WATCH: How to install an antenna in your home

Tech Connection

AMARILLO, Texas — We know many viewers are experiencing challenges when it comes to getting your favorite local television channels.

As we approach Super Bowl Sunday, we definitely want you to be able to watch the game on Fox 14, no matter what provider you have.

We partnered with an expert to show us how easy it is to install a television antenna in your home. Watch the how-to above.

We do need to mention, this is unfortunately not an option for people who live in an area not serviced by a main transmitter or a translator.

Get the Right Antenna

To receive Digital TV signals from all stations in the area, your antenna needs to be able to receive both VHF channels (channels 2-13) and UHF channels (channels 14-51).

Some antennas only provide good reception of VHF or UHF channels, but not both. For example, indoor “rabbit ears” usually need to be augmented with an additional “wire loop” or “bowtie” antenna in order to pick up signals on UHF channels. Many of the antennas being sold as “HDTV Antennas” perform best at receiving UHF signals, but perform less well receiving VHF channels.

Generally, outdoor antennas will get better reception than indoor antennas and are strongly recommended for the most reliable reception. Check with retail consultants and consumer websites to make sure that any antenna you choose provides good reception of both VHF and UHF channels and can pull in signals from the distance your need.

Where To Point Your Antenna

Use the DTV Reception Map to check for the DTV signals that are available at your location. Enter your address in the box and click Go! The DTV coverage map will list all stations in your area.YOUR DTV COVERAGE MAP

For instance, the zip code 87104 has up to 78 channels from 22 over-the-air stations may be received at this location.

This map also includes information on station channel changes associated with the results of the Broadcast TV Transition.


Improve Reception

Antennas typically need to be oriented or “aimed” to get the best signal from the desired station. DTV reception can often be improved just by changing the location of your current antenna, even as little as a few inches. For example, moving it away from other objects or placing it higher or lower can often improve reception. Be sure to move the antenna slowly to allow time for the signal received by the digital TV tuner to be displayed.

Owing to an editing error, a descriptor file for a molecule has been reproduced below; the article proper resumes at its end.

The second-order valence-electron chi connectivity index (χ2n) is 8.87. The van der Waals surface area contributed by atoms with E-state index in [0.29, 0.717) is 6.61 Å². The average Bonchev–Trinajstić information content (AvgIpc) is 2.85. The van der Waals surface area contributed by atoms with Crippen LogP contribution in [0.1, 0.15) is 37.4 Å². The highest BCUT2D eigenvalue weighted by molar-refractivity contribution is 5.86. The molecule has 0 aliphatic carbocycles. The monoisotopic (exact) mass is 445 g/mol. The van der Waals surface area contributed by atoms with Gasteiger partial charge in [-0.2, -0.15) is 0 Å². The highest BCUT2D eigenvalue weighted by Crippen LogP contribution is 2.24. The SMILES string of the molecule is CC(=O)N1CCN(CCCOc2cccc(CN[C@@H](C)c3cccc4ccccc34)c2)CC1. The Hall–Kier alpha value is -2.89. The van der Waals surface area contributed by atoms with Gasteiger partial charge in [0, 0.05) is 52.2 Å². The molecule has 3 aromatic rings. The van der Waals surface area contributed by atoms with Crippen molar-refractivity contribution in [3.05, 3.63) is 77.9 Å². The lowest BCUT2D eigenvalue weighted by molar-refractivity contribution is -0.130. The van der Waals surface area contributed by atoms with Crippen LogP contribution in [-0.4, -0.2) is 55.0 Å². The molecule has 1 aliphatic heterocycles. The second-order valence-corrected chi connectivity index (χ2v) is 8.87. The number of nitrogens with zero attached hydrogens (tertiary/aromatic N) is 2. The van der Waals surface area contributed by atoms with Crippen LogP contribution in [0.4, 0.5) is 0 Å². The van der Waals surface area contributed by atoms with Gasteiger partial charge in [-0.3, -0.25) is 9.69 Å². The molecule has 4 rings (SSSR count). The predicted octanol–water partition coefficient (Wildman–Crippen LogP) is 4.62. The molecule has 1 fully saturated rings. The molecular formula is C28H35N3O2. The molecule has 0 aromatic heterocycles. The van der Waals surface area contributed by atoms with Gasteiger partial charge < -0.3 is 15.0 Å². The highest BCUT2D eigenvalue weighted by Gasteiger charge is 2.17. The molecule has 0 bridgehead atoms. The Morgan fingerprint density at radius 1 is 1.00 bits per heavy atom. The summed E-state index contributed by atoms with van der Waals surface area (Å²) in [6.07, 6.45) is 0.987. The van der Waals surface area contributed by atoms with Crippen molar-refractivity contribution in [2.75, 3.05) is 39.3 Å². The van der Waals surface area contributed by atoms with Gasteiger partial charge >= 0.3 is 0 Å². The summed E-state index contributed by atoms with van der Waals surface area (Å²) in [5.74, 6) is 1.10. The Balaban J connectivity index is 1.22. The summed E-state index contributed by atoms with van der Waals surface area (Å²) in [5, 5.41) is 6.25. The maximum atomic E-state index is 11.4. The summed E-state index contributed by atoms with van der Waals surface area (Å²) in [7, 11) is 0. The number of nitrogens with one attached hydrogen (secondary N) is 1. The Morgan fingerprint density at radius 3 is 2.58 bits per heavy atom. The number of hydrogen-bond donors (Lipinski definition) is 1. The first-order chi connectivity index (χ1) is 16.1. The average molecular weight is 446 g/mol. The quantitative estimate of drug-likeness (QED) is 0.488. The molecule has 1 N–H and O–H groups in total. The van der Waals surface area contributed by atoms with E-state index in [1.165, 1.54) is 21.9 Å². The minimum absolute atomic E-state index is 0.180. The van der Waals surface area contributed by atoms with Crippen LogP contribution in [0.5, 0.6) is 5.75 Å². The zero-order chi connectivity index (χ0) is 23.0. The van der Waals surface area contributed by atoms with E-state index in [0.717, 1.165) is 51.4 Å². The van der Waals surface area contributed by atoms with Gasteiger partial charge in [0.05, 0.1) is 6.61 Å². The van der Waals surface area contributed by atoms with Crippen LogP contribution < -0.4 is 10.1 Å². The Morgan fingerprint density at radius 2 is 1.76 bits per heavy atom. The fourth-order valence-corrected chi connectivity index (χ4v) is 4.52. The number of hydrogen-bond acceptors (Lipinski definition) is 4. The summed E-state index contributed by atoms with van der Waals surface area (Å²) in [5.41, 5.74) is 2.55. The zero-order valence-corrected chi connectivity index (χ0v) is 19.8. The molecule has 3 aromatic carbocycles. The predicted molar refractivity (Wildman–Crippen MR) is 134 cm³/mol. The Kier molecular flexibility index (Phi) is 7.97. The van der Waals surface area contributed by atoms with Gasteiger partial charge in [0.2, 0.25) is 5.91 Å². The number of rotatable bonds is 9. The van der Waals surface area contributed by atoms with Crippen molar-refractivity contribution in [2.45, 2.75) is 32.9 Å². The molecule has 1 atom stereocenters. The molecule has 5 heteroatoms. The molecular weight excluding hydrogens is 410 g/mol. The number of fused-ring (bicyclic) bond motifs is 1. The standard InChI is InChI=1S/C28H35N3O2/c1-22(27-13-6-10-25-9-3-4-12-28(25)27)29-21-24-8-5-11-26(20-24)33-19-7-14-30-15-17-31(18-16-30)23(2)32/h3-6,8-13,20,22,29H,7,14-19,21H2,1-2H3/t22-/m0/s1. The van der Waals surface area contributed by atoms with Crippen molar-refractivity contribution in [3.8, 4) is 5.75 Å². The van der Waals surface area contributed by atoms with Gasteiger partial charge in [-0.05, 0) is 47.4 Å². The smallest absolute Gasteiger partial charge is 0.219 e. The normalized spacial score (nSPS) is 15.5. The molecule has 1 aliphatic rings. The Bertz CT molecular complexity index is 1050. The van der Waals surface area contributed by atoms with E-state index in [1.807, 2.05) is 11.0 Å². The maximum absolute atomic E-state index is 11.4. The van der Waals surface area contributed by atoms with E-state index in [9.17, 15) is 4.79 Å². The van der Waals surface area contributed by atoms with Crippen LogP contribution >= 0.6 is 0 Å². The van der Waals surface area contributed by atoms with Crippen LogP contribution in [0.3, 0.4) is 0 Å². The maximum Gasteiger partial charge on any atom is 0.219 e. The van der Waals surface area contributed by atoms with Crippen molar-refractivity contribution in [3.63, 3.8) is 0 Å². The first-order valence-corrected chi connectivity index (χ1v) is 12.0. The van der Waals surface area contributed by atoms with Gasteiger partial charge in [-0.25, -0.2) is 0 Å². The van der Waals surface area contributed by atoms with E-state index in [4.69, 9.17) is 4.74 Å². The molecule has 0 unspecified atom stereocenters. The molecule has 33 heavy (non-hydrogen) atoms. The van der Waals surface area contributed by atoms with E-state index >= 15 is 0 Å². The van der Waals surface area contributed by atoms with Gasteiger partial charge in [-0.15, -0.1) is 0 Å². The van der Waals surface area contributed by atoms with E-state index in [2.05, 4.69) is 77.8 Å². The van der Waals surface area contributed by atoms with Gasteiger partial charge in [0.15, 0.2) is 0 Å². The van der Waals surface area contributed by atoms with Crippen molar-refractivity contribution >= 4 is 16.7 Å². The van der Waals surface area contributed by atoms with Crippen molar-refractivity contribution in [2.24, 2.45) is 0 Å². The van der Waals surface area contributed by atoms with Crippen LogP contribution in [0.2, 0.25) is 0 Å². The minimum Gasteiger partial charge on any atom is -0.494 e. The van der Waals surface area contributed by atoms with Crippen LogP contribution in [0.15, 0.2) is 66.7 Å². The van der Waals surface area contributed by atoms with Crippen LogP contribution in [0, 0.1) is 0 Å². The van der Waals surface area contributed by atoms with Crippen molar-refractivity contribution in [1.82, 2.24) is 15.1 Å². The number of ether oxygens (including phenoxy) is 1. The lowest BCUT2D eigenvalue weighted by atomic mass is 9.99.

Signal Strength Meter

While adjusting your antenna, it may be helpful to access the “signal strength meter” on your digital-to-analog converter box or DTV, if it has one, to determine whether your adjustments are improving the signals’ strength. The signal strength meter is usually accessed through the menu feature on your remote control; consult the owner’s manual of your device for detailed instructions on how to access it.


Remember to do another channel scan after you have adjusted your antenna. For outdoor antennas, a rotor that re-orients the antenna can improve performance, particularly when trying to receive stations that transmit from different locations.


If you are near a station’s broadcast tower, reception of that station, as well as other stations, can be impeded by strong signal “overload.” If you suspect this to be the case, you may want to remove any signal amplifiers you may have or try to install an “attenuator” to reduce the amount of signal coming to your converter box or DTV.

No Sound

If you don’t hear sound you may have accidentally pressed a button on the remote that changes from main audio to secondary (SAP). It can usually be fixed by simply pressing the same button again. Sometimes it’s a setting in the audio or sound menu.


If you are not receiving certain DTV stations, this does not necessarily mean there is a problem with your antenna or receiver. Contact us to find out whether we are planning changes to improve reception.

More Resources

Sound By Design
5215 S. Coulter Suite 300
(806) 352-5884

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